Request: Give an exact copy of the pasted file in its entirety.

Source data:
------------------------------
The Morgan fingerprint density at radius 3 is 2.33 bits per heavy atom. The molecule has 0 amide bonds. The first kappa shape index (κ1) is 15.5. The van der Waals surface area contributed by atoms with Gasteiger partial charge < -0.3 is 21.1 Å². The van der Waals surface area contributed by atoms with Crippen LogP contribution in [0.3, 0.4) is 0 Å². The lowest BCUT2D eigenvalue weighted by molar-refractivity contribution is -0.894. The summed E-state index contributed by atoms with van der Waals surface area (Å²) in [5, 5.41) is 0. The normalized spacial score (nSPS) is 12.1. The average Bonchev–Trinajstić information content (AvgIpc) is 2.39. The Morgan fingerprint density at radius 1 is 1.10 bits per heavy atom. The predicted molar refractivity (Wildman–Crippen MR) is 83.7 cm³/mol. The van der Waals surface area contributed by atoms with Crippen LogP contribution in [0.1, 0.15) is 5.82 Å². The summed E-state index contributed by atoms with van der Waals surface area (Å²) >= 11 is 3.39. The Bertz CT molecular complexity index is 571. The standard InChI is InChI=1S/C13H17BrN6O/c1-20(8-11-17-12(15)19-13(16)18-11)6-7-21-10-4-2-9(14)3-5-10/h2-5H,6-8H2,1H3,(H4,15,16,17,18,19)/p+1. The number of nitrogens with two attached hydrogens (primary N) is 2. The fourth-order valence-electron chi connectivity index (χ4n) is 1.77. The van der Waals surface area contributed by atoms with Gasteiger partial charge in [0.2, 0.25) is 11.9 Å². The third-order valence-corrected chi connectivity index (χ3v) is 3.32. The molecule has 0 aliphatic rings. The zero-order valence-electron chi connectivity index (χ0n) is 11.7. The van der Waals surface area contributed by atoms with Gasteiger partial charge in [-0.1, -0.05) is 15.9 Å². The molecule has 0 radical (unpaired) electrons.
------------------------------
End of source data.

The Morgan fingerprint density at radius 3 is 2.33 bits per heavy atom. The molecule has 0 amide bonds. The first kappa shape index (κ1) is 15.5. The van der Waals surface area contributed by atoms with Gasteiger partial charge < -0.3 is 21.1 Å². The van der Waals surface area contributed by atoms with Crippen LogP contribution in [0.3, 0.4) is 0 Å². The lowest BCUT2D eigenvalue weighted by molar-refractivity contribution is -0.894. The summed E-state index contributed by atoms with van der Waals surface area (Å²) in [5, 5.41) is 0. The normalized spacial score (nSPS) is 12.1. The average Bonchev–Trinajstić information content (AvgIpc) is 2.39. The Morgan fingerprint density at radius 1 is 1.10 bits per heavy atom. The predicted molar refractivity (Wildman–Crippen MR) is 83.7 cm³/mol. The van der Waals surface area contributed by atoms with Crippen LogP contribution in [0.1, 0.15) is 5.82 Å². The summed E-state index contributed by atoms with van der Waals surface area (Å²) >= 11 is 3.39. The Bertz CT molecular complexity index is 571. The standard InChI is InChI=1S/C13H17BrN6O/c1-20(8-11-17-12(15)19-13(16)18-11)6-7-21-10-4-2-9(14)3-5-10/h2-5H,6-8H2,1H3,(H4,15,16,17,18,19)/p+1. The number of nitrogens with two attached hydrogens (primary N) is 2. The fourth-order valence-electron chi connectivity index (χ4n) is 1.77. The van der Waals surface area contributed by atoms with Gasteiger partial charge in [0.2, 0.25) is 11.9 Å². The third-order valence-corrected chi connectivity index (χ3v) is 3.32. The molecule has 0 aliphatic rings. The zero-order valence-electron chi connectivity index (χ0n) is 11.7. The van der Waals surface area contributed by atoms with Gasteiger partial charge in [-0.1, -0.05) is 15.9 Å². The molecule has 0 radical (unpaired) electrons.